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Nigerians sign petition against German writer who claimed ‘Soro Soke’

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Nigerians have signed a petition against German author, Trish Lorenz, who claimed to have coined the word “Soro Soke generation” to describe Nigerian youth.

The author, who has written a book called ‘Soro Soke’, said in an interview, “This cohort exhibits a confident outspokenness and a streak of creative disruption, which led me to call them the Soro Soke generation.”

But more than 500 Nigerians have signed a petition asking the author to remove ‘Soro Soke’ from publication, saying she has no right to claim ownership of the phrase, which stood for ‘Speak up’ in Yoruba language.

The petition was titled “Remind ‘Soro Soke’ from publication – The author cannot CO-OPT and steal from a Nigerian movement!”

It said in part: “Soro Soke means Speak Up/Do not be Silent in the West African Yoruba language. It was a cry, a battle chant, a movement used in the #EndSARS campaign by Nigerian protesters fighting against police brutality from the Special Anti-Robbery Squad (SARS) in October 2020.

“The phrase signaled that the Nigerian people would no longer put up with bad governance and would speak out boldly. Demonstrations and community rallies were held for “Soro Soke” (Talk)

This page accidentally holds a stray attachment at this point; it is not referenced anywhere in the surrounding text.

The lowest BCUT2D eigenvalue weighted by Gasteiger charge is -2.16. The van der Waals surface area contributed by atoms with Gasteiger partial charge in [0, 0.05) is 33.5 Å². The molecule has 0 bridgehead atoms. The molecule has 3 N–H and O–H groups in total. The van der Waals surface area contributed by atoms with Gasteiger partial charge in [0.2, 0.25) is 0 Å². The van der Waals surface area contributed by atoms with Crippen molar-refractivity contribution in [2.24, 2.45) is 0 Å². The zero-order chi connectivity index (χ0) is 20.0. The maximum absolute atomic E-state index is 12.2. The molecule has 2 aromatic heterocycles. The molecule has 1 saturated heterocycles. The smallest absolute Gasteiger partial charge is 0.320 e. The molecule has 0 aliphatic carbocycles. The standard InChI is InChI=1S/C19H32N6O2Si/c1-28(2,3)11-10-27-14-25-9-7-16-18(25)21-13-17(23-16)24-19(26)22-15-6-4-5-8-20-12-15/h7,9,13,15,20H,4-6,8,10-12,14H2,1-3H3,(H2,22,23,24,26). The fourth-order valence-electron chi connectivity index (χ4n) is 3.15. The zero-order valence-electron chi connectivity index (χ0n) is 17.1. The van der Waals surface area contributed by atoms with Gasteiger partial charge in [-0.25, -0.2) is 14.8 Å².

“Unfortunately, during the protests, the authorities responded with the military and more than 50 Nigerians lost their lives. Many protesters and activists are still in prison, some in exile. Nigerians have not recovered from the aftermath.

“In all of this, Trish Lorenz, a white woman from Germany, decides to expropriate and abuse the name of the struggle which recalls the actions of her ancestors at the Berlin conference of 1884/5.”

The petition described Lorenz’s book as “a theft of intellectual property and a gross disrespect to Nigerians”, thus calling for an end to its publishing processes.

The signatories of the petition also demanded from the author a public and written apology to Nigerians as they also asked the platform on which she conducted the interview, Crassh, to withdraw their story or remove the false statements from the author.

At the time of filing this report, approximately 55 people have signed the petition, which is expected to reach 1,000 signatures.

Speaking on the development, Yemi Adamolekun, executive director of Enough is Enough, a youth advocacy group, noted that white women have more preference in the African history publication.

“If you want to write a book about such an epic moment in history, why is the white woman writing the book? They can’t ask a Nigerian to write the book? questioned Adamolekun.

Lorenz claiming she coined the phrase in an interview, however, sparked young people regarding the post, Adamolekun noted.

The attorney further stated that although the interviewer misquoted Lorenz, no word was received from the author or publisher refuting the claims.

She said: “It’s been a few days now and I haven’t seen a statement from her or Cambridge University Press correcting this. It’s quite significant, although she didn’t say so in the book. It also speaks to the fact that we (as Nigerians) need to be deliberate in telling our stories.

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